CB 399: Genetics, Development, and Evolution Spring 2014

Genetics, Development, and Evolution

Nanocourse Director: Dr. Fred Winston
Curriculum Fellow: Emily Gleason, Emily_Gleason@hms.harvard.edu and Abha Ahuja, Abha_Ahuja@hms.harvard.edu


  • Dr. Elena Kramer, Bussey Professor of Organismic and Evolutionary Biology, Harvard University
  • Dr. Cassandra Extavour, Associate Professor of Organismic and Evolutionary Biology, Harvard University
  • Dr. Terence Capellini, Assistant Professor of Human Evolutionary Biology, Harvard University

The principles of evolution provide a powerful framework to probe and understand biological phenomenon. Many approaches in biological and biomedical research rely on an understanding of underlying evolutionary relationships, from using animal models to study human diseases to modeling tumor resistance and running sequence similarity searches such as BLAST. In this course we will discuss some of the basic concepts of evolutionary theory, and introduce a variety of approaches and tools for evolutionary analysis that can be applied to many research questions. Using examples from their own research, lecturers will highlight how an evolutionary context can inform hypotheses and guide experiments addressing basic developmental and genetic pathways. Topics will include reconstructing phylogenetic trees, searching for orthologous genes, detecting patterns of selection, and understanding and interpreting homology, gene lineage evolution, and the evolution of regulatory elements and their function(s) and consequences within selected haplotypes.


First Session: Monday, April 14th, 9 AM – 12:30 PM
Location: TMEC Building, Room 209
Second Session: Friday, April 18th, 10 AM – 12:30 PM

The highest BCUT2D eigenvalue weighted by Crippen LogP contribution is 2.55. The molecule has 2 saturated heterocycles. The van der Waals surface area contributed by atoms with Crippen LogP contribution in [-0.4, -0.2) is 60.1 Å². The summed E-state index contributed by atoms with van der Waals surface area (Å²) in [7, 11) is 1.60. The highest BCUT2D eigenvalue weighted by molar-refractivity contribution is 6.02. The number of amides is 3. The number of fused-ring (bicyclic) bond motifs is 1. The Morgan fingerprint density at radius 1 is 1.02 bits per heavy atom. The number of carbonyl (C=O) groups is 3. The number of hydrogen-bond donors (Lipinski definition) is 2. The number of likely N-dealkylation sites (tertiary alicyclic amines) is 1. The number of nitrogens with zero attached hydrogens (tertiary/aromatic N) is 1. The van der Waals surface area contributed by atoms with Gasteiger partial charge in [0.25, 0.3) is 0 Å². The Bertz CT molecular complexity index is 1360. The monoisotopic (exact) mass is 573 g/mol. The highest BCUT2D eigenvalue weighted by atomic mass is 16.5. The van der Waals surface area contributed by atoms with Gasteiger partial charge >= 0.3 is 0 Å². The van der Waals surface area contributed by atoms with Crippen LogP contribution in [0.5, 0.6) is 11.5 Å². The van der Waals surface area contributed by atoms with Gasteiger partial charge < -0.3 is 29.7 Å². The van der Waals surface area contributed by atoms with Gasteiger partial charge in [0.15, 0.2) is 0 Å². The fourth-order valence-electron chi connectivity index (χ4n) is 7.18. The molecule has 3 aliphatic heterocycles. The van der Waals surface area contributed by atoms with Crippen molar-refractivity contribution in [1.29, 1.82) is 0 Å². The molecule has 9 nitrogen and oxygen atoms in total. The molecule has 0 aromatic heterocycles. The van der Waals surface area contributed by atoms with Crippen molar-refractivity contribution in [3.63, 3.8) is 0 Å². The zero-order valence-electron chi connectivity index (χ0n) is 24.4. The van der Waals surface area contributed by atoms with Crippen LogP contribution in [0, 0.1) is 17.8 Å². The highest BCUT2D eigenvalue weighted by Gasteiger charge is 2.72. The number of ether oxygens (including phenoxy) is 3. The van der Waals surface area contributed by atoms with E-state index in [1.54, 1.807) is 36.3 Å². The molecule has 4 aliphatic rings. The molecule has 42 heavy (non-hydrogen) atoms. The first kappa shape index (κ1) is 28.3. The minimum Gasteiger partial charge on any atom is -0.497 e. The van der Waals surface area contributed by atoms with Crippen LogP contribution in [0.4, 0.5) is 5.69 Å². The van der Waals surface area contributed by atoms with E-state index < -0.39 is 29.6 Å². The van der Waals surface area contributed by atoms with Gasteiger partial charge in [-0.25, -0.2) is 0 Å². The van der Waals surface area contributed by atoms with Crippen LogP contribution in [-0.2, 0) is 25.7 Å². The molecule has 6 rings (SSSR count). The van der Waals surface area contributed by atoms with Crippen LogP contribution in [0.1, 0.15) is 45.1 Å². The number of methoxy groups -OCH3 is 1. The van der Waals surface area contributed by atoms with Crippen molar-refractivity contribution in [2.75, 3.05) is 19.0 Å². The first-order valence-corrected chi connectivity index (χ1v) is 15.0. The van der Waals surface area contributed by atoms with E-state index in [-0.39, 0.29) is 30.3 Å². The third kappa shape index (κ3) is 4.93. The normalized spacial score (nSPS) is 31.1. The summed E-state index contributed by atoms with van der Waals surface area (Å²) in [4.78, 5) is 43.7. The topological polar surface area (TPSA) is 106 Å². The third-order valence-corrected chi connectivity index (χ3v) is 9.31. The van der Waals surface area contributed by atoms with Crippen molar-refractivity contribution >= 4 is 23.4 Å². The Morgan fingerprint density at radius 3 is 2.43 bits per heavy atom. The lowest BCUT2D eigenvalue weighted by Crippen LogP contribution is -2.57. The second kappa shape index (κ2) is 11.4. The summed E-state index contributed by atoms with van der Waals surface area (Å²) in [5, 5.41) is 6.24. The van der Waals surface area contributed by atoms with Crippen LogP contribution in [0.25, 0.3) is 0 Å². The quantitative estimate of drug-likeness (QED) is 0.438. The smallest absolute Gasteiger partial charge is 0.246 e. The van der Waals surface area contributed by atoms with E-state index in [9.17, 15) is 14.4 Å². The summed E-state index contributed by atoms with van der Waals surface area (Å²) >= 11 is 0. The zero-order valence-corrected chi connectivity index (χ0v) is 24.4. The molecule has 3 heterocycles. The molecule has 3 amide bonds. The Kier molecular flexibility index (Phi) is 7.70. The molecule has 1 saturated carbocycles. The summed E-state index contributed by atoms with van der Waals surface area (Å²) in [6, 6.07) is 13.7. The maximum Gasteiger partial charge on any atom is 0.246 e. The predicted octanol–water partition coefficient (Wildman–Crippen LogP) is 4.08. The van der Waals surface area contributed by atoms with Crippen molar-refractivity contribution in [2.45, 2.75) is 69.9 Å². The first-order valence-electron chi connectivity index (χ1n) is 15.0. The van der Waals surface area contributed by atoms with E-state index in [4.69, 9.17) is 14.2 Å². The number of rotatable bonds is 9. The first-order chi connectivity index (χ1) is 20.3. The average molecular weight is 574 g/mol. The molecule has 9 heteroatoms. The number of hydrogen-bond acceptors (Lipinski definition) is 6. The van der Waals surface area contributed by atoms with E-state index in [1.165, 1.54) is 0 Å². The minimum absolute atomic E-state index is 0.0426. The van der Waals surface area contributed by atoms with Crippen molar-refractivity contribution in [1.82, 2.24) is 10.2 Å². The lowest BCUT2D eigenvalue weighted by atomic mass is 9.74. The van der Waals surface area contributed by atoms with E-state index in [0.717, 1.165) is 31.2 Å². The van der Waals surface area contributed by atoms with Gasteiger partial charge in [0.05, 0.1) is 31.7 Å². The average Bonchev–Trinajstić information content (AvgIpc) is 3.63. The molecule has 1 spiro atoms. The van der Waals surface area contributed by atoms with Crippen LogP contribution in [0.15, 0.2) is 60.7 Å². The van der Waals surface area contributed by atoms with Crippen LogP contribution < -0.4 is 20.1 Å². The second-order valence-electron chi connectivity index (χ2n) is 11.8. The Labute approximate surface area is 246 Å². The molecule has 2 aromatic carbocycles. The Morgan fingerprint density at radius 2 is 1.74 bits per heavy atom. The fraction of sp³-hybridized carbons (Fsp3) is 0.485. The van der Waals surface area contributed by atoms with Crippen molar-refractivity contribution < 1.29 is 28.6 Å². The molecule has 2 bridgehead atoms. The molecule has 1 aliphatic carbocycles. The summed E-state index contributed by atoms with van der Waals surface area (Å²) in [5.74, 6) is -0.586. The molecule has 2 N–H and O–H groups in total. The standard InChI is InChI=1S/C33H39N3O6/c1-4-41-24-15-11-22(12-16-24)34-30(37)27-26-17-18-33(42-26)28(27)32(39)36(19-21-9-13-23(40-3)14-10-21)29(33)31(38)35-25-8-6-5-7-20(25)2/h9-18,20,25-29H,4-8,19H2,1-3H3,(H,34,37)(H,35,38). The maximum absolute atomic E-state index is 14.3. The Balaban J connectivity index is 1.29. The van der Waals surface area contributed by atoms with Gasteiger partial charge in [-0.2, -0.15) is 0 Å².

Location: TMEC Building, Room 109


For the second session of the course, we will be holding a ‘grant panel’. Students will consider how they might apply basic evolutionary concepts and techniques to their own research projects or interests. Students will write a 1-page single-spaced proposal (maximum 500 words) describing a project applying some of the concepts and tools discussed in the first session.

 Proposals should contain the following elements:

  • A title
  • A brief introductory paragraph that describes the question you are asking, your hypothesis and introduces the model system you are working with.
  • 2 or 3  specific aims
  • A synopsis of the experiments you plan to conduct to address those aims.

 Proposals should be e-mailed (as either .doc or .docx files) to Emily Gleason (emily_gleason@hms.harvard.edu) no later than 7pm on Wednesday, April 16th. Please DO NOT include your name on your proposal.

 The anonymous proposals will be compiled and e-mailed to the class on Wednesday evening. Please read through your classmates proposals prior to coming to class on Friday. We will discuss the proposals in the second session on Friday and at the end of class we will vote to ‘fund’ one of them. 


DROP DEADLINE: Monday, April 7, 2014